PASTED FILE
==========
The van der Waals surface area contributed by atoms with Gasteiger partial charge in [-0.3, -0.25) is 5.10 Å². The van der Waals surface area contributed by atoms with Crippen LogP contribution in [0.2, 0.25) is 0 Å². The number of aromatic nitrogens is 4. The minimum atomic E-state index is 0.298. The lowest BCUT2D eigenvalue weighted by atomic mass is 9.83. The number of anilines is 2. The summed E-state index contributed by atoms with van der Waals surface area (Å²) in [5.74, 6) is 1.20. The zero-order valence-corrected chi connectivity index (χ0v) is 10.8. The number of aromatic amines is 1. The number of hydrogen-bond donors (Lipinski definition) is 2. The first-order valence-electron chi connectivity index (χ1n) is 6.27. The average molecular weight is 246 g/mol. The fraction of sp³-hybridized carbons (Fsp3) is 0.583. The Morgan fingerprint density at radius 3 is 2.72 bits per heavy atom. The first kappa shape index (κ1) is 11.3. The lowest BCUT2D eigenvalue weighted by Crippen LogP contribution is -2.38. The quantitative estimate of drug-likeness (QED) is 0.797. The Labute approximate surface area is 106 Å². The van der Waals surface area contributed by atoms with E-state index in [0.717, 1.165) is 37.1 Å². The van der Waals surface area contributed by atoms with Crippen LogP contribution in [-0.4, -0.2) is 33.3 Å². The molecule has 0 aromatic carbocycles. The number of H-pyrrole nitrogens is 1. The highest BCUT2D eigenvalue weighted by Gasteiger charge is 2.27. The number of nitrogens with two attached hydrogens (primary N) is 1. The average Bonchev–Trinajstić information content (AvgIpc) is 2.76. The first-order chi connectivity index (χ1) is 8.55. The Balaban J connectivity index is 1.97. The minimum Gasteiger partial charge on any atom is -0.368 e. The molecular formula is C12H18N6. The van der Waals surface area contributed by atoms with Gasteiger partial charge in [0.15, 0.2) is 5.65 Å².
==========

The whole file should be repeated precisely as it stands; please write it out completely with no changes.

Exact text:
The van der Waals surface area contributed by atoms with Gasteiger partial charge in [-0.3, -0.25) is 5.10 Å². The van der Waals surface area contributed by atoms with Crippen LogP contribution in [0.2, 0.25) is 0 Å². The number of aromatic nitrogens is 4. The minimum atomic E-state index is 0.298. The lowest BCUT2D eigenvalue weighted by atomic mass is 9.83. The number of anilines is 2. The summed E-state index contributed by atoms with van der Waals surface area (Å²) in [5.74, 6) is 1.20. The zero-order valence-corrected chi connectivity index (χ0v) is 10.8. The number of aromatic amines is 1. The number of hydrogen-bond donors (Lipinski definition) is 2. The first-order valence-electron chi connectivity index (χ1n) is 6.27. The average molecular weight is 246 g/mol. The fraction of sp³-hybridized carbons (Fsp3) is 0.583. The Morgan fingerprint density at radius 3 is 2.72 bits per heavy atom. The first kappa shape index (κ1) is 11.3. The lowest BCUT2D eigenvalue weighted by Crippen LogP contribution is -2.38. The quantitative estimate of drug-likeness (QED) is 0.797. The Labute approximate surface area is 106 Å². The van der Waals surface area contributed by atoms with E-state index in [0.717, 1.165) is 37.1 Å². The van der Waals surface area contributed by atoms with Crippen LogP contribution in [-0.4, -0.2) is 33.3 Å². The molecule has 0 aromatic carbocycles. The number of H-pyrrole nitrogens is 1. The highest BCUT2D eigenvalue weighted by Gasteiger charge is 2.27. The number of nitrogens with two attached hydrogens (primary N) is 1. The average Bonchev–Trinajstić information content (AvgIpc) is 2.76. The first-order chi connectivity index (χ1) is 8.55. The Balaban J connectivity index is 1.97. The minimum Gasteiger partial charge on any atom is -0.368 e. The molecular formula is C12H18N6. The van der Waals surface area contributed by atoms with Gasteiger partial charge in [0.15, 0.2) is 5.65 Å².